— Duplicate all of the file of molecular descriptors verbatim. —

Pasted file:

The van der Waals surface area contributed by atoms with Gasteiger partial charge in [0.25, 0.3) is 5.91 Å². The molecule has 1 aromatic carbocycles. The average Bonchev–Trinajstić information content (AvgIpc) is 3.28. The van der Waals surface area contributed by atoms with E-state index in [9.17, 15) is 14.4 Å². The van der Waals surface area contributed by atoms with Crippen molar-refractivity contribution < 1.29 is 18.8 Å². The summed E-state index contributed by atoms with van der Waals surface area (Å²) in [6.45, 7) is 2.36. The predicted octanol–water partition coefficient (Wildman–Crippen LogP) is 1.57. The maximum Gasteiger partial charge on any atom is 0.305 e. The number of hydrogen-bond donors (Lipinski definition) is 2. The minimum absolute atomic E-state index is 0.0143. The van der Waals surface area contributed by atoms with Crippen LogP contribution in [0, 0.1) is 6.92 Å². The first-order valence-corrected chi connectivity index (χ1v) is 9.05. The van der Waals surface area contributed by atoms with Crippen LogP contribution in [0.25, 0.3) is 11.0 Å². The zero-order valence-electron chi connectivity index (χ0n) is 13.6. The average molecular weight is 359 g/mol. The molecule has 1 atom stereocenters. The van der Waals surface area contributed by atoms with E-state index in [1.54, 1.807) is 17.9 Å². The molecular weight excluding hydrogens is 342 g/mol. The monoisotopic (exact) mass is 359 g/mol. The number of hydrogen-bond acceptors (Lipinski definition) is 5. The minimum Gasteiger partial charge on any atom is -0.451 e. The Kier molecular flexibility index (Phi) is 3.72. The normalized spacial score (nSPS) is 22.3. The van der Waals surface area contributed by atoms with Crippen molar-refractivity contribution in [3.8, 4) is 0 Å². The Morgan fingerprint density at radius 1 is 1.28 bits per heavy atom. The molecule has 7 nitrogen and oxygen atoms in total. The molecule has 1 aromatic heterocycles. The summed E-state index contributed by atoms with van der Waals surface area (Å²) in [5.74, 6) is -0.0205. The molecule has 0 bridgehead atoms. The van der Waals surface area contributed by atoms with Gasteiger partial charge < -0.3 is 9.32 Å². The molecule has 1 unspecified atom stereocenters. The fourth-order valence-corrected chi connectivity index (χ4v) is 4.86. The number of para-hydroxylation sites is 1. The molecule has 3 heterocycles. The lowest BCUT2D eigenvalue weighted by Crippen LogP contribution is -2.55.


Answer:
The van der Waals surface area contributed by atoms with Gasteiger partial charge in [0.25, 0.3) is 5.91 Å². The molecule has 1 aromatic carbocycles. The average Bonchev–Trinajstić information content (AvgIpc) is 3.28. The van der Waals surface area contributed by atoms with E-state index in [9.17, 15) is 14.4 Å². The van der Waals surface area contributed by atoms with Crippen molar-refractivity contribution < 1.29 is 18.8 Å². The summed E-state index contributed by atoms with van der Waals surface area (Å²) in [6.45, 7) is 2.36. The predicted octanol–water partition coefficient (Wildman–Crippen LogP) is 1.57. The maximum Gasteiger partial charge on any atom is 0.305 e. The number of hydrogen-bond donors (Lipinski definition) is 2. The minimum absolute atomic E-state index is 0.0143. The van der Waals surface area contributed by atoms with Crippen LogP contribution in [0, 0.1) is 6.92 Å². The first-order valence-corrected chi connectivity index (χ1v) is 9.05. The van der Waals surface area contributed by atoms with Crippen LogP contribution in [0.25, 0.3) is 11.0 Å². The zero-order valence-electron chi connectivity index (χ0n) is 13.6. The average molecular weight is 359 g/mol. The molecule has 1 atom stereocenters. The van der Waals surface area contributed by atoms with E-state index in [1.54, 1.807) is 17.9 Å². The molecular weight excluding hydrogens is 342 g/mol. The monoisotopic (exact) mass is 359 g/mol. The number of hydrogen-bond acceptors (Lipinski definition) is 5. The minimum Gasteiger partial charge on any atom is -0.451 e. The Kier molecular flexibility index (Phi) is 3.72. The normalized spacial score (nSPS) is 22.3. The van der Waals surface area contributed by atoms with Crippen molar-refractivity contribution in [3.8, 4) is 0 Å². The Morgan fingerprint density at radius 1 is 1.28 bits per heavy atom. The molecule has 7 nitrogen and oxygen atoms in total. The molecule has 1 aromatic heterocycles. The summed E-state index contributed by atoms with van der Waals surface area (Å²) in [5.74, 6) is -0.0205. The molecule has 0 bridgehead atoms. The van der Waals surface area contributed by atoms with Gasteiger partial charge < -0.3 is 9.32 Å². The molecule has 1 unspecified atom stereocenters. The fourth-order valence-corrected chi connectivity index (χ4v) is 4.86. The number of para-hydroxylation sites is 1. The molecule has 3 heterocycles. The lowest BCUT2D eigenvalue weighted by Crippen LogP contribution is -2.55.